Ryan Holeywell | @RyanHoleywell | October 30, 2015
While the Urban Edge strives to provide readers with daily news and insights about urban policy, we’re also voracious readers of city news ourselves. As part of a new weekly feature, senior editor Ryan Holeywell and the staff of the Kinder Institute highlight the week’s most interesting articles from around the web about urban policy and city life.
The Washington Post’s Wonkblog offers insight on a disturbing trend: the country’s most segregated cities spend the least on public facilities like roads, parks, police and sewers. One theory is that segregated cities, whites have their own-private sector amenities, reducing their interest in paying for similar public services (private pools replace city pools, and backyards replace parks, for example). Researchers also speculate those racial divisions make it hard to create political coalitions that support specific projects.
Ballpark neighborhood still waiting for revival years later
It’s the classic story of stadium subsidies: taxpayers build a team a new facility for a team, based on assurances that it will inevitably lead to “redevelopment.” In downtown Houston, 15 years after Minute Maid Park opened … the community is still waiting. “The extended lag before development emerged around Minute Maid should serve as a lesson for community leaders who promise that publicly funded sports facilities will revitalize urban areas,” the Houston Chronicle reports.
Voting used to be fun, with parades and parties designed to boost turnout. Today, it’s a less-celebrated affair – so much so that it’s difficult to even know where, exactly, you should vote. “I’ve lived at six different addresses since moving here eight years ago,” organizer Lansie Sylvia tells Next City. “Every single time I’ve had a different polling place, and every single time I had a hard time finding it.”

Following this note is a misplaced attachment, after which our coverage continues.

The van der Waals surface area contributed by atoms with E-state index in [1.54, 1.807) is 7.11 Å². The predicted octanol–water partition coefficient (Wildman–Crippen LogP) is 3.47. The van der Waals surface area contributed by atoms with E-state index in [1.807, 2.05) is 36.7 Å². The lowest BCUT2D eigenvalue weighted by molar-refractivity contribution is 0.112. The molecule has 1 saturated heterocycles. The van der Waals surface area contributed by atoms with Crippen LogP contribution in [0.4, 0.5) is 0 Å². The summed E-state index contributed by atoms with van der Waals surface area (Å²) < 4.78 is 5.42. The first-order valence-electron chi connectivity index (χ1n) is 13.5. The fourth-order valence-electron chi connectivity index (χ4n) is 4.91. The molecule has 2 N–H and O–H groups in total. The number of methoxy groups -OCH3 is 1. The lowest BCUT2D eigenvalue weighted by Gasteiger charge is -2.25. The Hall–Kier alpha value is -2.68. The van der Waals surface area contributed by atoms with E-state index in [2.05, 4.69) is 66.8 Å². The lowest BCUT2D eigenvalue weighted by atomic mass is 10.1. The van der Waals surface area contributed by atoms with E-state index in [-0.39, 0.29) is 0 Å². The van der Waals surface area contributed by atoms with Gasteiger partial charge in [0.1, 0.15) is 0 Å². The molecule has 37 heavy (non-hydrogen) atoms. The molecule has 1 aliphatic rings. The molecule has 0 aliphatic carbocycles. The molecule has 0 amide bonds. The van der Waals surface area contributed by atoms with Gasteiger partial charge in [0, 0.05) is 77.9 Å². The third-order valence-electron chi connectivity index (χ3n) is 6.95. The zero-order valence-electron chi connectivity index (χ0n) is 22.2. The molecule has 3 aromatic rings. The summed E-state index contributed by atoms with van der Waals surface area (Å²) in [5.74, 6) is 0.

Whether it’s fair or not, cyclists have an image problem: many non-cyclists feel their two-wheeled counterparts view themselves as above the law. Planetizen rounds up the research and explores why this is the case. “Attitudes matter – if a person believes bicyclists don’t follow the rules of the road, they won’t support protected bike lanes,” Jennifer Evans-Cowley writes.
Thanks to smartphones, nobody can ever unintentionally get lost in a city ever again CityMetric’s Peter Watts writes. Getting lost sharpens the senses and improves memory, so we may be losing something by having perpetual access to online maps. He offers up guidance on ways pedestrians can intentionally get lost in an effort to explore their cities.
Emir Ayed, a longtime Boston-area cab driver, shares with City Lab his take on taxi passenger faux pas. If you bring food in the cab, ask your cabbie to speed or whistle to hail a cab … chances are your driver will hate you. You should also plan on tipping 15 to 20 percent.